For Today and Tomorrow
Energy from Water
Energy from the Wind
Energy from the Waves
Energy from the Sun
Energy from the Earth
Energy from Biomass
Energy for the Future
Energy Efficient Options


Energy from Water                                         

Water power has been used for centuries.  Traditional water wheels use the force of flowing or falling water to turn a wheel around - either by dipping the wheel directly into the river or stream current or by diverting water over the top of the wheel where it is caught in buckets or troughs and a combination of weight and flow drag the wheel around.  Like traditional windmills, water wheels are good as driving machinery but not suitable for generating electricity.

A water turbine, on the other hand, is designed to do just that.  Water is held in a reservoir and then piped down over a wheel connected to a generator.  The pressure of the falling water will spin the wheel fast enough to produce electricity.  Water turbines come in all shapes and sizes, from the huge machines used in major hydro-electric projects to small systems capable of generating a few watts from a tiny trickle of water.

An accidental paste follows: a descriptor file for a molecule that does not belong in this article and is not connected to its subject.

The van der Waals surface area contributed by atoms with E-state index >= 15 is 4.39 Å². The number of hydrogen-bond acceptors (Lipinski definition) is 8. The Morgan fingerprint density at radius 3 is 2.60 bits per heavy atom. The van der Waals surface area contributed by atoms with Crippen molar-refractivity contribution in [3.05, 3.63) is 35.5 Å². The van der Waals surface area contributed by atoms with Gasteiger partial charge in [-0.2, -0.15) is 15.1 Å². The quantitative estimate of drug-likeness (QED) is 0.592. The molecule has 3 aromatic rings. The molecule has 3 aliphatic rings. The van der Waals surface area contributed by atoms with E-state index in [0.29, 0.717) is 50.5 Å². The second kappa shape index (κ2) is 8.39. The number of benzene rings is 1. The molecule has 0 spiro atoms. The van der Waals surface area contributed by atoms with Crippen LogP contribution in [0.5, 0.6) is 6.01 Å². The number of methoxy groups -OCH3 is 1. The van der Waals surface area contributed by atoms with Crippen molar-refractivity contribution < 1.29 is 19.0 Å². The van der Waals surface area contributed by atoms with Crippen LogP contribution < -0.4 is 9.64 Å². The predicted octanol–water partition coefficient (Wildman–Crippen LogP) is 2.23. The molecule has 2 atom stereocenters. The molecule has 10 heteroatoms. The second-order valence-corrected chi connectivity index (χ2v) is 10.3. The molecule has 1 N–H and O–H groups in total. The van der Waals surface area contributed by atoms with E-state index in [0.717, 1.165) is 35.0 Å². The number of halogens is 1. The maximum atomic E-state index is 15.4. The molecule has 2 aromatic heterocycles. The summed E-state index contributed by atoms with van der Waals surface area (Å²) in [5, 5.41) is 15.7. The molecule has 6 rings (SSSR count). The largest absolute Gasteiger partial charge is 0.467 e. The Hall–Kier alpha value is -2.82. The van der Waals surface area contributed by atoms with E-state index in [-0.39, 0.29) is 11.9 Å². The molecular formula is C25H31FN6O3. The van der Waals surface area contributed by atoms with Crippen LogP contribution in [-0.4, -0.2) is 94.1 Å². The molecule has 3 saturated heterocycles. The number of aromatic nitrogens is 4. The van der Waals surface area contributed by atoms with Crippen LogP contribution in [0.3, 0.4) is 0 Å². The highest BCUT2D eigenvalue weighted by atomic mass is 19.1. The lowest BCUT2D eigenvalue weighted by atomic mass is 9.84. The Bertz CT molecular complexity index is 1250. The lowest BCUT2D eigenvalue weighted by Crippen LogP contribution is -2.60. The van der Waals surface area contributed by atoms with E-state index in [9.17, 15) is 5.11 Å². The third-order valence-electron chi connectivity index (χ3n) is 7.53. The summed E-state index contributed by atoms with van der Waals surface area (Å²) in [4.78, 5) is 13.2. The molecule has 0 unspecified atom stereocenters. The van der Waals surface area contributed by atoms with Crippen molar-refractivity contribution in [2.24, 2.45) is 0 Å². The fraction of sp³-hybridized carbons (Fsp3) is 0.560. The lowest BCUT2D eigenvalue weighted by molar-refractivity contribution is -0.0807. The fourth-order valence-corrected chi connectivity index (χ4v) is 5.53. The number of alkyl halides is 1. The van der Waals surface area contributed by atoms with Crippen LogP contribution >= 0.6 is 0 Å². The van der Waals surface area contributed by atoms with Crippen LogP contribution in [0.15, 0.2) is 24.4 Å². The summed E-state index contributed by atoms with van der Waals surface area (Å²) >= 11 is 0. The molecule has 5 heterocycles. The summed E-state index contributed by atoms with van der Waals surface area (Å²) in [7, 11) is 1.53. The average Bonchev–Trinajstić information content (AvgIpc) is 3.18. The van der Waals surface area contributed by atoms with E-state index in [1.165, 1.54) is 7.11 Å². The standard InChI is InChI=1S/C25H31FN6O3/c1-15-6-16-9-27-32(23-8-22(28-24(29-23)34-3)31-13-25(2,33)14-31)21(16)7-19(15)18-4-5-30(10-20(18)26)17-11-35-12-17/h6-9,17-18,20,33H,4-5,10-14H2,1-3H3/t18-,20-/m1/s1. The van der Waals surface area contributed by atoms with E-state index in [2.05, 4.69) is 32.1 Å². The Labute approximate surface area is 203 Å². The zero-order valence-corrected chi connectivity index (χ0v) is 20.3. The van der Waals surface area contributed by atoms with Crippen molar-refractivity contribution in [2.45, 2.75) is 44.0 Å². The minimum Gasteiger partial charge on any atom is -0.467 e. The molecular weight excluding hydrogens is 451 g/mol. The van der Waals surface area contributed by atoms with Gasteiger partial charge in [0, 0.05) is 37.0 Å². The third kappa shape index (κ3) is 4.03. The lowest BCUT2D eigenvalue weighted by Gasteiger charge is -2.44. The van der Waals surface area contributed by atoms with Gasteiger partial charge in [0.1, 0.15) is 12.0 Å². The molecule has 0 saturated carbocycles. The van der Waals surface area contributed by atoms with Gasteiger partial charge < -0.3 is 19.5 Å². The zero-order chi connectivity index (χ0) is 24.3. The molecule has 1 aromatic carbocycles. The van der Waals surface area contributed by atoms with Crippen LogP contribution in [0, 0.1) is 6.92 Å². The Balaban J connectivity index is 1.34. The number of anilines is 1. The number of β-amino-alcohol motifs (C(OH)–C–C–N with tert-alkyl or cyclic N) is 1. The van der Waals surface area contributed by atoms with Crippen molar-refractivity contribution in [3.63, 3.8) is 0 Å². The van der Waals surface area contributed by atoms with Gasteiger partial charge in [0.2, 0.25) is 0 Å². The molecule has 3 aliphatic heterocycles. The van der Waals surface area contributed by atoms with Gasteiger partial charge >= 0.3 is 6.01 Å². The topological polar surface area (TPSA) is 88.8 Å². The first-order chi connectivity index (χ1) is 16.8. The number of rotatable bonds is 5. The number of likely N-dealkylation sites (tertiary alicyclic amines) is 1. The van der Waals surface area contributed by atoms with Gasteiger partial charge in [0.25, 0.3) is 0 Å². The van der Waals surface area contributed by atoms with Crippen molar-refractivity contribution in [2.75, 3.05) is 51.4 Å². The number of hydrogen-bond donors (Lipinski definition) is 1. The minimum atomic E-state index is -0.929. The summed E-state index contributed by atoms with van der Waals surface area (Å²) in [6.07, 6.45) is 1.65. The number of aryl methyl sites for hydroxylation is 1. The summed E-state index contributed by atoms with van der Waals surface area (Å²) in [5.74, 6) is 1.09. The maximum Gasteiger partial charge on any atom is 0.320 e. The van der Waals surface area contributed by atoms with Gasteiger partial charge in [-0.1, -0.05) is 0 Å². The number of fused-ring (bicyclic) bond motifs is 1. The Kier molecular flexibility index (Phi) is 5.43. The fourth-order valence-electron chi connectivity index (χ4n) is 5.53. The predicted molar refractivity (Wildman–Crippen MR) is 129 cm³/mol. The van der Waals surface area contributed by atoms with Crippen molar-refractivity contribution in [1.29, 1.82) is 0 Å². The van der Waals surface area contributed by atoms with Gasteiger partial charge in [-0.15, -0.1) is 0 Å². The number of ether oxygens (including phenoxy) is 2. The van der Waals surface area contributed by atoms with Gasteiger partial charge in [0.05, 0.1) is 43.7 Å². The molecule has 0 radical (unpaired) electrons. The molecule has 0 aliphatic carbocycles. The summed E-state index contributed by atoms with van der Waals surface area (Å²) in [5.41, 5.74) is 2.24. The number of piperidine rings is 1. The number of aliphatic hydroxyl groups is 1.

Enormous hydro-electric dams have been built in many parts of the world, but their construction and use is now being increasingly questioned.  Not only are they vastly expensive but huge new reservoirs can also change the local climate, introduce water-borne diseases, displace local populations and have far reaching political and social consequences.  Downstream, agricultural and fisheries can both suffer as the river's natural flow is disrupted.  Silting has also proved a major problem in many large reservoirs, particularly where deforestation is also occurring.  Where hydro-power is concerned, small really does seems to be beautiful!


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